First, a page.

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By Garden of Cross Timbers
Hello, I am Becky Carlberg, gardening enthusiast from Southeast Oklahoma. I have degrees in Biology from Eastern Oklahoma State College and Oklahoma State University. Teaching, research work, and competing in art shows then followed. I earned my ...
Gardens of Cross Timbers

Hello, I am Becky Carlberg, gardening enthusiast from Southeast Oklahoma. I have degrees in Biology from Eastern Oklahoma State College and Oklahoma State University. Teaching, research work, and competing in art shows then followed. I earned my Master’s Degree in Plant Pathology from OSU and continued graduate work on a Doctorate of Botany at the University of Oklahoma.

With my family, we twice had an opportunity to live in Europe. We were in England for five years and then later in Germany for seven years. It was an excellent education for our sons. I returned to gardening, writing and art, became a Master Gardener, as well as an Oklahoma certified Master Naturalist. I am the gardener in charge of the Shawnee Japanese Peace Garden, a member of the Deep Fork Audubon Society, and now call my five acre Backyard Wildlife Habitat and Oklahoma Wildscape outside Shawnee home.

My name is Linda Workman Smith. The first step of my gardening journey began in the hills northwest of Van Buren, Arkansas, where my parents—both from farming families—raised seven children.

This is not to say that I’ve always had a love for gardening although over the years I’ve managed to keep my hands in the dirt. In 2000, my husband’s employment brought us to Shawnee where we settled on two acres west of town. Being unemployed for the first time in many years—and planning to stay that way—I started gardening on a small scale.

I have been a member of the Multi-County Master Gardener Association for several years and thoroughly enjoy being in the organization. I now have many flower beds and I’ve expanded my gardens to include lots of vegetable varieties, several fruit trees, strawberries, blackberries, raspberries and grapes. Every year I try to plant something different. I don’t grow a lot of any one thing, but a little bit of lots of things!

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Perseid Meteor Shower
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Perseid Meteor Shower
By Garden of Cross Timbers
Aug. 12, 2013 5:47 p.m.

August 12th 2013 Blog
Becky Emerson Carlberg
How’s the weather for you this August? If I did not know any better, I would say we were in May. More rain predicted the next few days, unfortunately for the Perseid meteor shower. I jumped the gun and went out at 4:45am on Sunday (August 10th) to search the hazy, humid sky for fast bright moving objects.
It is rough to rise and get going (notice I did not use the word shine) at this time of the morning, but once outside, my world turned into a magical place. I could see clouds to the west, but overhead the sky was murky with stars. The quiet darkness enveloped me and I became aware of the texture of the road, the humid warm air that could barely stir a single leaf blade and a sweet odor that increased as I walked down the road. The remaining Gaura growing close to the barbed wire fences, spared from the roadside mowers, was in bloom. The delicate scent was so pleasant to experience, but I immediately knew when I came to the bridge over a small creek. A thick, musty smell rose from the damp earth and water below.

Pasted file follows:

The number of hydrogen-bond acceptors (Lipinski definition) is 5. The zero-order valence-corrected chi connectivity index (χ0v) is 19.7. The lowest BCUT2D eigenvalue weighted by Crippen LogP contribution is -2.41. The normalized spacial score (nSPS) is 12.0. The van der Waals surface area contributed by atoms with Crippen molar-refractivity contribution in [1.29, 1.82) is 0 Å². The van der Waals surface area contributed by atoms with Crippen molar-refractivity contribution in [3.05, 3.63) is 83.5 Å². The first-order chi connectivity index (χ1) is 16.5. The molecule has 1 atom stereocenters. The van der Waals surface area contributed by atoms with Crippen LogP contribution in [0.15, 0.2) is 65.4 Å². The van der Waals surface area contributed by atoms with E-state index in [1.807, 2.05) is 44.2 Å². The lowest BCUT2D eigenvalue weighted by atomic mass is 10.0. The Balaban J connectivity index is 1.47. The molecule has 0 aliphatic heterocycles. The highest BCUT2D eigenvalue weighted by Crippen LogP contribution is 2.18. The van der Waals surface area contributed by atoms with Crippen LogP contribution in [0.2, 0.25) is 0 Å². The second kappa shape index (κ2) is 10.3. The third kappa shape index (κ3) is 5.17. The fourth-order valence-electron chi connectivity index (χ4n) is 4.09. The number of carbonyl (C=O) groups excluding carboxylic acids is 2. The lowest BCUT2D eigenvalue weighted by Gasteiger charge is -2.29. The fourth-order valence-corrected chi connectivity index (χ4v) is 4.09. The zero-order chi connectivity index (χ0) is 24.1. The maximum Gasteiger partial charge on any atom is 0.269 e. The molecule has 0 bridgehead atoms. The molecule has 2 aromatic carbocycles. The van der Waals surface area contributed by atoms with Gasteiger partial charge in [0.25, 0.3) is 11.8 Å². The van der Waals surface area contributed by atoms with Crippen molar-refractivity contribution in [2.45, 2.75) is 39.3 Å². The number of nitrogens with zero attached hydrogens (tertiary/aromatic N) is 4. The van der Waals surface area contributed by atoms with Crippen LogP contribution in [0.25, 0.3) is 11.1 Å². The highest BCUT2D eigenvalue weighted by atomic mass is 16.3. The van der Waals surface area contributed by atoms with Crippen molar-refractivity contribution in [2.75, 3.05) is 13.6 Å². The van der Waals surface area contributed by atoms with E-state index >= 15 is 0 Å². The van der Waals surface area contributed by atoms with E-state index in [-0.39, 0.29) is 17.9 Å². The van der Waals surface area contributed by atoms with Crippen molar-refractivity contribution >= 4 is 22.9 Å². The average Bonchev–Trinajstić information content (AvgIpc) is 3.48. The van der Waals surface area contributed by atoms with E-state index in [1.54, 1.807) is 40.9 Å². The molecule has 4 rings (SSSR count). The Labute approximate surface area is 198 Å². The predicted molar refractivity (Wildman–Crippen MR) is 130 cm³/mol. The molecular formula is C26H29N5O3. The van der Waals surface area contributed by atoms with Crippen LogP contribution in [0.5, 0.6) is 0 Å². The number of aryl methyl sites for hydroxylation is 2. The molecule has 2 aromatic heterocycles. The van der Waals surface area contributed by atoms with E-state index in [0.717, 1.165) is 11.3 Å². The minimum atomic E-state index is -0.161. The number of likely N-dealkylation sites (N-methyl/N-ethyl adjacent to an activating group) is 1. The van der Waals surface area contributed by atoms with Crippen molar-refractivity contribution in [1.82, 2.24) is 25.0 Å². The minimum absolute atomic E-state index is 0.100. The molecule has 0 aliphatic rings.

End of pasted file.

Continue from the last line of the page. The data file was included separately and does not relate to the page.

I crossed the bridge and began to climb the hill. There it was, my first meteor streaking across the blackness! It was bold and bright and noisy. Well, the meteor was quiet, but the tree frogs in the oaks that flanked the road were chirping and singing rambunctious melodies and love songs. Each tree had an entire chorus and I felt I was passing between fierce frog arias volleying from one side of the road to the other. I continued my travels beyond the woods and over the hill. As the frog cacophony grew dim, the night again became quiet. I could hear owls hooting to each other in the distance. Four more shooting stars were seen the next half hour. Two were short and sweet, one was very faint, and the last appeared as a dot that increased in intensity for several seconds as it came directly toward me, but suddenly, without warning, abruptly vanished. But…..
Our side of the earth was turning to face the sun and the sky began to lighten. My stars faded from sight as daylight arrived. It was worth the loss of sleep to see the annual celestial event.
Tomato Alert: Finally, tomatoes are developing on my tomato plants. Green peppers grace the pepper plants. The okra is history. The pocket gophers laugh underground as I stare into the raised bed that now has scarlet sage. They do not seem to like the sage. I half way expect to see a menu, written in gopherese, come floating to the surface requesting particular veggies for the fall. I’ll have to work fast.
The Tulsa Master Gardeners recommend putting in your fall vegetable garden now. Hedges and shrubs can be pruned in mid-August, but do not prune spring blooming shrubs, like azaleas. Discontinue dead-heading roses by mid-August to help the plants become winter hardy. Watch out for spider mites if the approaching autumn comes in dry.
Or, if your yard is like mine, keep the lawnmower gassed up and ready. Our mower can’t believe the workout it has had through July and into August. It has been fondly reminiscing about its long holiday last year of total relaxation with no activity month after month. Even in “normal” years, when you think of August, you think of dog days, heat, south winds and bright blue sunny skies. As any Oklahoman you meet will tell you, “It’s Oklahoma. Just wait a few minutes and the weather will change”. Was this the mantra for the tornado family that visited Oklahoma in May?

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